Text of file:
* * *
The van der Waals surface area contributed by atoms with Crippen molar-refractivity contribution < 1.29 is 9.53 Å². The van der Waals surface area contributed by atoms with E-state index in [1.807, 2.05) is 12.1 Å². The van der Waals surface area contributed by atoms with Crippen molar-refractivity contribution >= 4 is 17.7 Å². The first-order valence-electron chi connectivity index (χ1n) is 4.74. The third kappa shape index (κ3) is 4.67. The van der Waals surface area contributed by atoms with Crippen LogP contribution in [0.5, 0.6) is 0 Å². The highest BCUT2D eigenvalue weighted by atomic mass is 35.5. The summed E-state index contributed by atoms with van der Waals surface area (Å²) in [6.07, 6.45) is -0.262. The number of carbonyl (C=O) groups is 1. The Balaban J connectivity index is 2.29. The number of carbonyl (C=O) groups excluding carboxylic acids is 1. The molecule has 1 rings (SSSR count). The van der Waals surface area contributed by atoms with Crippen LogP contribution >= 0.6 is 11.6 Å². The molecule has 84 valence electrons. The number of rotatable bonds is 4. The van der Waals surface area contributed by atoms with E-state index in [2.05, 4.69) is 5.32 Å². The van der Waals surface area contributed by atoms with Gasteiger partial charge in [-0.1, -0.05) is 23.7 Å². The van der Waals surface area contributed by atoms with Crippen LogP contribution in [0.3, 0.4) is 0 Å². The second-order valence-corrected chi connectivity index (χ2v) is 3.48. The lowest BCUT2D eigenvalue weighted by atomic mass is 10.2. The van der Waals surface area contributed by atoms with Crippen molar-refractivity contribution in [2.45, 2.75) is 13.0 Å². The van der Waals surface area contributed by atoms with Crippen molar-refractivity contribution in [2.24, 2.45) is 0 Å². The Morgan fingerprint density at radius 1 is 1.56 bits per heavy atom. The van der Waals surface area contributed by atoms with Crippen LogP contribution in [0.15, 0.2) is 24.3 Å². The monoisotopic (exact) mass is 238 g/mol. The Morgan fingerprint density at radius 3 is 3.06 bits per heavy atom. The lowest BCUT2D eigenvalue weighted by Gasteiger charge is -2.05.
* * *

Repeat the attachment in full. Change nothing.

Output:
The van der Waals surface area contributed by atoms with Crippen molar-refractivity contribution < 1.29 is 9.53 Å². The van der Waals surface area contributed by atoms with E-state index in [1.807, 2.05) is 12.1 Å². The van der Waals surface area contributed by atoms with Crippen molar-refractivity contribution >= 4 is 17.7 Å². The first-order valence-electron chi connectivity index (χ1n) is 4.74. The third kappa shape index (κ3) is 4.67. The van der Waals surface area contributed by atoms with Crippen LogP contribution in [0.5, 0.6) is 0 Å². The highest BCUT2D eigenvalue weighted by atomic mass is 35.5. The summed E-state index contributed by atoms with van der Waals surface area (Å²) in [6.07, 6.45) is -0.262. The number of carbonyl (C=O) groups is 1. The Balaban J connectivity index is 2.29. The number of carbonyl (C=O) groups excluding carboxylic acids is 1. The molecule has 1 rings (SSSR count). The van der Waals surface area contributed by atoms with Crippen LogP contribution >= 0.6 is 11.6 Å². The molecule has 84 valence electrons. The number of rotatable bonds is 4. The van der Waals surface area contributed by atoms with E-state index in [2.05, 4.69) is 5.32 Å². The van der Waals surface area contributed by atoms with Gasteiger partial charge in [-0.1, -0.05) is 23.7 Å². The van der Waals surface area contributed by atoms with Crippen LogP contribution in [0.3, 0.4) is 0 Å². The second-order valence-corrected chi connectivity index (χ2v) is 3.48. The lowest BCUT2D eigenvalue weighted by atomic mass is 10.2. The van der Waals surface area contributed by atoms with Crippen molar-refractivity contribution in [2.45, 2.75) is 13.0 Å². The van der Waals surface area contributed by atoms with Crippen molar-refractivity contribution in [2.24, 2.45) is 0 Å². The Morgan fingerprint density at radius 1 is 1.56 bits per heavy atom. The van der Waals surface area contributed by atoms with Crippen LogP contribution in [0.15, 0.2) is 24.3 Å². The monoisotopic (exact) mass is 238 g/mol. The Morgan fingerprint density at radius 3 is 3.06 bits per heavy atom. The lowest BCUT2D eigenvalue weighted by Gasteiger charge is -2.05.